In the past, wedge fractures have usually been fixed rigidly. The underlying principle focused on mechanical issues, not on biology. Today, biology takes precedence and for this reason not all wedge fragments are incorporated rigidly into the fixation. Small wedge fragments that do not have a significant effect on stability should not be addressed (they will become incorporated into the fracture by indirect bone healing). Larger wedge fragments that contribute to the stability of the fixation, are fixed to one main fragment. Sometimes, fixation of the wedge to one main fragment helps reduction of the residual fracture. If a lag screw is inserted separate from the plate, a 2.7 mm screw is often used, depending on the size of the bone, for biological reasons, and to reduce the risk of splitting the wedge. If a lag screw is inserted through a 3.5 mm plate, a 3.5 mm screw should be used.
Note on approaches
When both bones need to be reduced and fixed, a separate approach to each bone should be performed to reduce the risk of heterotopic bone formation.
For proximal radial shaft fractures, the anterior approach (Henry) is most often used to minimize the risk of damage to the posterior interosseous nerve, which crosses the proximal radius within the supinator muscle.
Check the completed osteosynthesis by image intensification. Make sure that the plate(s) are at proper locations, the screws are of appropriate length and a proper reduction was achieved.
The elbow should be stabilized at the epicondyles and the forearm rotation should be checked between the radial and ulnar styloids.
6. Assessment of Distal Radioulnar Joint (DRUJ)
Before starting the operation the uninjured side should be tested as a reference for the injured side.
After fixation, the distal radioulnar joint should be assessed for forearm rotation, as well as for stability. The forearm should be rotated completely to make certain there is no anatomical block.
The elbow is flexed 90° on the arm table and displacement in dorsal palmar direction is tested in a neutral rotation of the forearm with the wrist in neutral position.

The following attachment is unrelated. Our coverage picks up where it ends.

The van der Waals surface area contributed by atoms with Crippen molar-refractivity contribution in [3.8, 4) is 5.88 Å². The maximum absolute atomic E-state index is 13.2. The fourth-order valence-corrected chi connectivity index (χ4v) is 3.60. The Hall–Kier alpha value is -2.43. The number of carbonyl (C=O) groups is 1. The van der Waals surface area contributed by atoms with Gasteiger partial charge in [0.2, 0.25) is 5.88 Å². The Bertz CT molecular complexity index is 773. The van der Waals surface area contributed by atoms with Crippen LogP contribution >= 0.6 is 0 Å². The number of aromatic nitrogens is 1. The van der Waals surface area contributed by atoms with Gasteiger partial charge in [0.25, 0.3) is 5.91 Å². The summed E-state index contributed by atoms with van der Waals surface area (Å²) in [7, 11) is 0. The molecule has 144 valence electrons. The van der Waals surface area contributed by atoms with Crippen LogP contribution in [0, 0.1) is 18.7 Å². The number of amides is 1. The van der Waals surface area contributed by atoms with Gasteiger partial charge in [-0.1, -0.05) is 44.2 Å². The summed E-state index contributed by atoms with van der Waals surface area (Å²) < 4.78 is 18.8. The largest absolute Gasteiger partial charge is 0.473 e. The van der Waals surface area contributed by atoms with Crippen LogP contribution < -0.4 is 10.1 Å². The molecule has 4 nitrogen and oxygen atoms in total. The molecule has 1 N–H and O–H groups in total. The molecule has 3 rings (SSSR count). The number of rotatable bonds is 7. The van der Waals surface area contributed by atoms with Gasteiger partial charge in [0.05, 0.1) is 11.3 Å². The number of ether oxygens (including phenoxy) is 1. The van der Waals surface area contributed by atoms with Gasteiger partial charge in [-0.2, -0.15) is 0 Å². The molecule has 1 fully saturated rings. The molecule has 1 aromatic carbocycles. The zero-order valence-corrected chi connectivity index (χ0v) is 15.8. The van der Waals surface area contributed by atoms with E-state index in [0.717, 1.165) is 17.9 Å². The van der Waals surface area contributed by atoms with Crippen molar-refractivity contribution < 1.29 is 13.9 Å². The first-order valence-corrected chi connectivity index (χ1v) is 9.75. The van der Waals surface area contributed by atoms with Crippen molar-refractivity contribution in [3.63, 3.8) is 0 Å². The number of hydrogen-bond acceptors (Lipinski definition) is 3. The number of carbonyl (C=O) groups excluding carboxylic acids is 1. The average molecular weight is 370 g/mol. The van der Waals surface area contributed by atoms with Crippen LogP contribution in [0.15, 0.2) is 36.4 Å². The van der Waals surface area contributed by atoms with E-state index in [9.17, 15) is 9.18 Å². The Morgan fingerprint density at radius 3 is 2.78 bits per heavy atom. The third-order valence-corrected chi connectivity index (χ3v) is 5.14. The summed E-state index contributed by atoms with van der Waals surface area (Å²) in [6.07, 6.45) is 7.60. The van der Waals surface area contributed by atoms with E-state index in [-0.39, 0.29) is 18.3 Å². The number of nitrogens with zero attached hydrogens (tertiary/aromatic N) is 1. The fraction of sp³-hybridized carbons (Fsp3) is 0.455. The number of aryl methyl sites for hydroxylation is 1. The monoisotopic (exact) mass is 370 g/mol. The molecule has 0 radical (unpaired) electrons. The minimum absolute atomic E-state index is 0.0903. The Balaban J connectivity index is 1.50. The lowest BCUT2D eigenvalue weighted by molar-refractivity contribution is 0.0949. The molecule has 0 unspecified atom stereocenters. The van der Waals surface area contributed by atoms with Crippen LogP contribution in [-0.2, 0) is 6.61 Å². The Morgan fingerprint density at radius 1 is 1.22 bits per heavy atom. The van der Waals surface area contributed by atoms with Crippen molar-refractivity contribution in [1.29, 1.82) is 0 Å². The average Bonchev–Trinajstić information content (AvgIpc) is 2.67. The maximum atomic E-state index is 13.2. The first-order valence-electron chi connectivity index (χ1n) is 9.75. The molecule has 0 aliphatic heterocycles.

This is repeated with the wrist in radial deviation, which stabilizes the DRUJ, if the ulnar collateral complex (TFCC) is not disrupted.
This is repeated with the wrist in full supination and full pronation.
In order to test the stability of the distal radioulnar joint, the ulna is compressed against the radius...
...while the forearm is passively put through full supination...
If there is a palpable “clunk”, then instability of the distal radioulnar joint should be considered. This would be an indication for internal fixation of an ulnar styloid fracture at its base. If the fracture is at the tip of the ulnar styloid consider TFCC stabilization.
7. Postoperative treatment of a fracture treated with plating
Following stable fixation, postoperative treatment is usually functional.
Immobilization in a circular cast may compromise the range of motion later. Temporary immobilization with a well-padded, bulky splint for 10-14 days is advised to allow adequate soft-tissue healing. During this period, elevation, gentle finger motion, active and passive, together with elbow flexion/extension and shoulder motion, can be started. The splint is then removed and active assisted range of motion exercises, including gentle forearm rotation, begin.
Lifting and resisted exercises are restricted until radiographic signs of healing appear. More intensive exercises, such as progressive resisted exercises can start thereafter. Timing of return to sport will depend on the individual patient and the nature of the sport.
Close postoperative follow-up is required in fractures that have been treated by means of absolute stability. Direct bone healing without callus formation is anticipated and early signs of instability with the presence of irritation callus should alert the surgeon to consider secondary interventions, such as restabilization and bone grafting.
Follow-up x-rays should be obtained according to local protocol. X-rays to assess fracture position are usually taken at 1, 2, and 4 weeks after operation. Subsequent x-rays are usually taken to assess bony healing at appropriate intervals from 6-8 weeks, depending on the fracture configuration and potential for healing.
In forearm shaft fractures, the issue of implant removal is controversial. As the radius and ulna are not weightbearing bones, and as removal of plates can be a demanding procedure, implant removal is not indicated as a routine. There is a high risk of nerve damage associated with procedures to remove forearm plates.
Furthermore, as there is significant risk of refracture, most surgeons prefer not to remove plates from the forearm.
The general guidelines today are:
removal only in symptomatic patients, possibly only on the ulna where the implants are subcutaneous
removal no earlier than 2 years after osteosynthesis
If both bones have been plated, sequential removal of implants with a least 6 months in between is recommended (risk of refracture).